Many bathtubs can have access panels on the backside of the wall in a closet or something similar right next to the bathroom.

If you have a tub like the one pictured there – this isn’t always possible. When that’s the case you need to create one in the tile installation itself and magically make it disappear so no one knows it’s there.

This is how I do that.

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How to Drill a Hole in TileMake a hole!!! Ummm, sorry, had a little flashback there for a second. Where was I? Oh yeah, drilling a hole in a tile. When you tile your shower wall you will usually have at least one or two holes that need to be taken out of your tile. This is often a huge pain in the ass and sometimes difficult to do without cracking the tile. So I’m gonna show you how I do it. This will not guarantee that your tile will not crack! It does, however, greatly diminish the possibility. This method works with all ceramics and porcelains as well as natural stones such as granite, marble and travertine.

If at all possible try to lay out your tile so that any pipes or fixtures fall on a grout line. If you can do this you can simply cut a small square out of the edge of it with the wet saw and forgo the whole drillin’ a hole thing. I know, it’s not always possible. In fact it rarely happens in a normal tub surround. So lets drill a hole in that sucker!

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We, meaning us evil, scheming people in the tile industry, have a bad habit of using words that are not easily understood or recognized by the general public – and that’s a bad thing. Well, I think it’s a bad thing anyway, since the general public are the ones buying the tile – Hello, McFly??? Take for instance those three ridiculously nondescript words up there: Honed, rectified, and gauged – as well as the word ‘nondescript’. Okay, we’ll leave the last one out of this discussion.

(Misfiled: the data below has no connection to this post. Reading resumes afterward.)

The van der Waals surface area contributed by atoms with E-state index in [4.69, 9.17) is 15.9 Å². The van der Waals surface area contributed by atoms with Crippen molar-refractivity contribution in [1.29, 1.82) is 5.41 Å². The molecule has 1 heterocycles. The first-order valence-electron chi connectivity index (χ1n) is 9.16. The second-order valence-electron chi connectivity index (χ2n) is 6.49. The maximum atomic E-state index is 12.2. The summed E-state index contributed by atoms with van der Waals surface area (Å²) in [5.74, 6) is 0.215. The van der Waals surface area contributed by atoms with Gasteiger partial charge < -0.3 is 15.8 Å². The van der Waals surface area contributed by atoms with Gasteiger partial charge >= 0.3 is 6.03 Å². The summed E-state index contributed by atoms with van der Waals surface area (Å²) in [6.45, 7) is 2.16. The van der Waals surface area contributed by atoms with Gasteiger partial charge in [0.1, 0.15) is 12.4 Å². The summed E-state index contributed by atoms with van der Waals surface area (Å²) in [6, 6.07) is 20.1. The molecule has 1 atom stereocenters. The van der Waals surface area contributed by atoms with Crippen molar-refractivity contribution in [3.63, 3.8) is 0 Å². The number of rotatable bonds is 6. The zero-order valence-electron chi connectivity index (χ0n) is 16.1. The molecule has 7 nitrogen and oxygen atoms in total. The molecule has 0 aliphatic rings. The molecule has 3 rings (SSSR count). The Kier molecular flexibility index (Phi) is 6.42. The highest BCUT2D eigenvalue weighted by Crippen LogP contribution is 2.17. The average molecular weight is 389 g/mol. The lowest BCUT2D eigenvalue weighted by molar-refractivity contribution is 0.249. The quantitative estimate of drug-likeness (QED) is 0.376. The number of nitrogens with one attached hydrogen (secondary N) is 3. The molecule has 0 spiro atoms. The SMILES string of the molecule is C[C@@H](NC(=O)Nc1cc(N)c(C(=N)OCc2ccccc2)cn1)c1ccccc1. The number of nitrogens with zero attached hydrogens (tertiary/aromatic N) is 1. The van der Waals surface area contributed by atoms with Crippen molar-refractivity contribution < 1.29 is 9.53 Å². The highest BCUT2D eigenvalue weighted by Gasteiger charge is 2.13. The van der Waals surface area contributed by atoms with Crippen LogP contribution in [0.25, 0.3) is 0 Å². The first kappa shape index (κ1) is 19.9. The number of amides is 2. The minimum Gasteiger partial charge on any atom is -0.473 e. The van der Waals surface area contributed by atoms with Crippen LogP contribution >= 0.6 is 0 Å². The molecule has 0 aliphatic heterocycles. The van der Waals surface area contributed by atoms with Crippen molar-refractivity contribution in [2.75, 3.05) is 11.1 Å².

Taken alone they each have very distinct meanings – easy enough. However, when used next to the word tile or stone, they tend to confuse. So I’m gonna try to clear it up a little bit for you so you know what a gauged slate is when you see it, as well as help you find the word you need when you know what you’re looking for but don’t know what word you need. (Is anyone else dizzy right now? No? Just me? okay…)

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Installing the tile

So now that you have a big waterproofed hole in your shower wall whaddya gonna do with it? (If you do not have a waterproof hole in your wall start with Building a Shower Niche Part 1 and Building a Shower Niche Part 2.) I’ll just kick back and finish my beer Pepsi while you read those.

Once your niche space is waterproofed you can do just about anything you want with it as far as design is concerned. That is not to say you should cut out and build the niche space then decide what to do with it – you need to know what you’re going to do with it before you start.

Finished waterproof shower niche

Run tile up to niche sides

The niche I’m using for these posts is simply an empty shelf in the wall. There are no additional shelves or design elements incorporated into it. We’ll get to that in a bit. This one is very simple, though. We will just place one full tile in the back and install bullnose pieces on the sides.

You can start by running the remainder of the wall tile up to and around the bottom of the niche and the sides. (I did not do both sides of my niche yet because of the distance to the back wall – you should.) Do not run the tile over the top of the niche yet.

If you’ve planned it correctly your grout lines should be lined up with the top and bottom of the niche like they are in the photo. Depending on your layout, design, or framing this is not always possible but if you can line them up it looks better most of the time.